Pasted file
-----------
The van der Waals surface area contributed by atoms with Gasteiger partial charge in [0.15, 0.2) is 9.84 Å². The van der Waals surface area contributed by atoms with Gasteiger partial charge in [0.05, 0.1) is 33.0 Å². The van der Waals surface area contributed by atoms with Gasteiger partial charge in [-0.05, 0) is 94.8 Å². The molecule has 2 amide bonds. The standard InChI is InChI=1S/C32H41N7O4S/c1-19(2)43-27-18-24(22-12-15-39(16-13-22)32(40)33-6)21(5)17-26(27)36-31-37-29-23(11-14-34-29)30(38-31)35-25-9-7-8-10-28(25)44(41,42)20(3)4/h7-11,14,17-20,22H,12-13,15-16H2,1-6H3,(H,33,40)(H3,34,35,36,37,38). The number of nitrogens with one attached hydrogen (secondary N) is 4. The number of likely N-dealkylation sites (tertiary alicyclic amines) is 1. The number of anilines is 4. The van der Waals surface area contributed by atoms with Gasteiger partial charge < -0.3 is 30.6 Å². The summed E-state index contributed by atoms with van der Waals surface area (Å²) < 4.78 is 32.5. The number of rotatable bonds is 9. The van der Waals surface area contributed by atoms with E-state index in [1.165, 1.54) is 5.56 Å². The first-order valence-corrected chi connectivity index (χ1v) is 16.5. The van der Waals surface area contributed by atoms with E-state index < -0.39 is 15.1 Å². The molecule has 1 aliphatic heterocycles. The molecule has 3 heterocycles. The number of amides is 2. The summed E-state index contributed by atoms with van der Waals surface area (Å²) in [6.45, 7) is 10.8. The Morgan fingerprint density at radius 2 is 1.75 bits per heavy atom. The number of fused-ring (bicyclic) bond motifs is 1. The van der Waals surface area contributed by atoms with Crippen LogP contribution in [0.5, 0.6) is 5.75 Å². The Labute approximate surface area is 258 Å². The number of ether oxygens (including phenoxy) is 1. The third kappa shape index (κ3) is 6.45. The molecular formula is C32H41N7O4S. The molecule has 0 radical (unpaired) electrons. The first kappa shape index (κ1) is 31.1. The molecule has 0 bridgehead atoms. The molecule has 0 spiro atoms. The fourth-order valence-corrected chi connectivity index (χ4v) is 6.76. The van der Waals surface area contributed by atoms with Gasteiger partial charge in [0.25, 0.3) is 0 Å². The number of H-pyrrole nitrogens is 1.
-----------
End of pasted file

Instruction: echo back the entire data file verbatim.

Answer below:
The van der Waals surface area contributed by atoms with Gasteiger partial charge in [0.15, 0.2) is 9.84 Å². The van der Waals surface area contributed by atoms with Gasteiger partial charge in [0.05, 0.1) is 33.0 Å². The van der Waals surface area contributed by atoms with Gasteiger partial charge in [-0.05, 0) is 94.8 Å². The molecule has 2 amide bonds. The standard InChI is InChI=1S/C32H41N7O4S/c1-19(2)43-27-18-24(22-12-15-39(16-13-22)32(40)33-6)21(5)17-26(27)36-31-37-29-23(11-14-34-29)30(38-31)35-25-9-7-8-10-28(25)44(41,42)20(3)4/h7-11,14,17-20,22H,12-13,15-16H2,1-6H3,(H,33,40)(H3,34,35,36,37,38). The number of nitrogens with one attached hydrogen (secondary N) is 4. The number of likely N-dealkylation sites (tertiary alicyclic amines) is 1. The number of anilines is 4. The van der Waals surface area contributed by atoms with Gasteiger partial charge < -0.3 is 30.6 Å². The summed E-state index contributed by atoms with van der Waals surface area (Å²) < 4.78 is 32.5. The number of rotatable bonds is 9. The van der Waals surface area contributed by atoms with E-state index in [1.165, 1.54) is 5.56 Å². The first-order valence-corrected chi connectivity index (χ1v) is 16.5. The van der Waals surface area contributed by atoms with E-state index < -0.39 is 15.1 Å². The molecule has 1 aliphatic heterocycles. The molecule has 3 heterocycles. The number of amides is 2. The summed E-state index contributed by atoms with van der Waals surface area (Å²) in [6.45, 7) is 10.8. The Morgan fingerprint density at radius 2 is 1.75 bits per heavy atom. The number of fused-ring (bicyclic) bond motifs is 1. The van der Waals surface area contributed by atoms with Crippen LogP contribution in [0.5, 0.6) is 5.75 Å². The Labute approximate surface area is 258 Å². The number of ether oxygens (including phenoxy) is 1. The third kappa shape index (κ3) is 6.45. The molecular formula is C32H41N7O4S. The molecule has 0 radical (unpaired) electrons. The first kappa shape index (κ1) is 31.1. The molecule has 0 bridgehead atoms. The molecule has 0 spiro atoms. The fourth-order valence-corrected chi connectivity index (χ4v) is 6.76. The van der Waals surface area contributed by atoms with Gasteiger partial charge in [0.25, 0.3) is 0 Å². The number of H-pyrrole nitrogens is 1.